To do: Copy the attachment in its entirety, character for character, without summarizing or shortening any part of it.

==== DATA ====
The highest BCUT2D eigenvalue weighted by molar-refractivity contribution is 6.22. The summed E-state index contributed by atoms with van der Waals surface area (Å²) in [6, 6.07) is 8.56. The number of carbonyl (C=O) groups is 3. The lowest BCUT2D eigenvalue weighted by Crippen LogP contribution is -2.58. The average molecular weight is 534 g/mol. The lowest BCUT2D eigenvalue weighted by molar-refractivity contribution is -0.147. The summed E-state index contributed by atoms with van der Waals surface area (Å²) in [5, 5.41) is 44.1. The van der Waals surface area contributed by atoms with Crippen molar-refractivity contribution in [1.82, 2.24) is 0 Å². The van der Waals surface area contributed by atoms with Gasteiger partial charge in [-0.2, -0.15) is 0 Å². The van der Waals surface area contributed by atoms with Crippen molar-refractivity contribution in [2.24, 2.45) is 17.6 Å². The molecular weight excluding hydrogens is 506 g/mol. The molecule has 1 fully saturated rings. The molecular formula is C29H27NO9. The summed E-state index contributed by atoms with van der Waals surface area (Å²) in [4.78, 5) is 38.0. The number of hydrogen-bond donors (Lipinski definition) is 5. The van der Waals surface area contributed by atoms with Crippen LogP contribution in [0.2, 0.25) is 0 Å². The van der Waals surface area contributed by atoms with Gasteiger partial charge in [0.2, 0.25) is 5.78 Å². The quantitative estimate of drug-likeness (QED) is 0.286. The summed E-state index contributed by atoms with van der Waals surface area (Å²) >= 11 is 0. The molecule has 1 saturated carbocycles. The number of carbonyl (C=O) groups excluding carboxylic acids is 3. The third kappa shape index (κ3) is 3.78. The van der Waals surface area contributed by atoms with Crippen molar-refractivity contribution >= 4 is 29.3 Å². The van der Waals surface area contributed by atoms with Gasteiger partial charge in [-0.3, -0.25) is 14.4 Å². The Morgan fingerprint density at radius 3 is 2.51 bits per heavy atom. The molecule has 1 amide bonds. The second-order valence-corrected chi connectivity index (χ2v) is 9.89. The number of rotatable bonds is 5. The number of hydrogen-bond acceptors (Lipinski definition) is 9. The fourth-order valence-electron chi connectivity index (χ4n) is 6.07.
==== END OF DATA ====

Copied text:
The highest BCUT2D eigenvalue weighted by molar-refractivity contribution is 6.22. The summed E-state index contributed by atoms with van der Waals surface area (Å²) in [6, 6.07) is 8.56. The number of carbonyl (C=O) groups is 3. The lowest BCUT2D eigenvalue weighted by Crippen LogP contribution is -2.58. The average molecular weight is 534 g/mol. The lowest BCUT2D eigenvalue weighted by molar-refractivity contribution is -0.147. The summed E-state index contributed by atoms with van der Waals surface area (Å²) in [5, 5.41) is 44.1. The van der Waals surface area contributed by atoms with Crippen molar-refractivity contribution in [1.82, 2.24) is 0 Å². The van der Waals surface area contributed by atoms with Gasteiger partial charge in [-0.2, -0.15) is 0 Å². The van der Waals surface area contributed by atoms with Crippen molar-refractivity contribution in [2.24, 2.45) is 17.6 Å². The molecular weight excluding hydrogens is 506 g/mol. The molecule has 1 fully saturated rings. The molecular formula is C29H27NO9. The summed E-state index contributed by atoms with van der Waals surface area (Å²) in [4.78, 5) is 38.0. The number of hydrogen-bond donors (Lipinski definition) is 5. The van der Waals surface area contributed by atoms with Crippen LogP contribution in [0.2, 0.25) is 0 Å². The van der Waals surface area contributed by atoms with Gasteiger partial charge in [0.2, 0.25) is 5.78 Å². The quantitative estimate of drug-likeness (QED) is 0.286. The summed E-state index contributed by atoms with van der Waals surface area (Å²) >= 11 is 0. The molecule has 1 saturated carbocycles. The number of carbonyl (C=O) groups excluding carboxylic acids is 3. The third kappa shape index (κ3) is 3.78. The van der Waals surface area contributed by atoms with Crippen molar-refractivity contribution >= 4 is 29.3 Å². The van der Waals surface area contributed by atoms with Gasteiger partial charge in [-0.3, -0.25) is 14.4 Å². The Morgan fingerprint density at radius 3 is 2.51 bits per heavy atom. The molecule has 1 amide bonds. The second-order valence-corrected chi connectivity index (χ2v) is 9.89. The number of rotatable bonds is 5. The number of hydrogen-bond acceptors (Lipinski definition) is 9. The fourth-order valence-electron chi connectivity index (χ4n) is 6.07.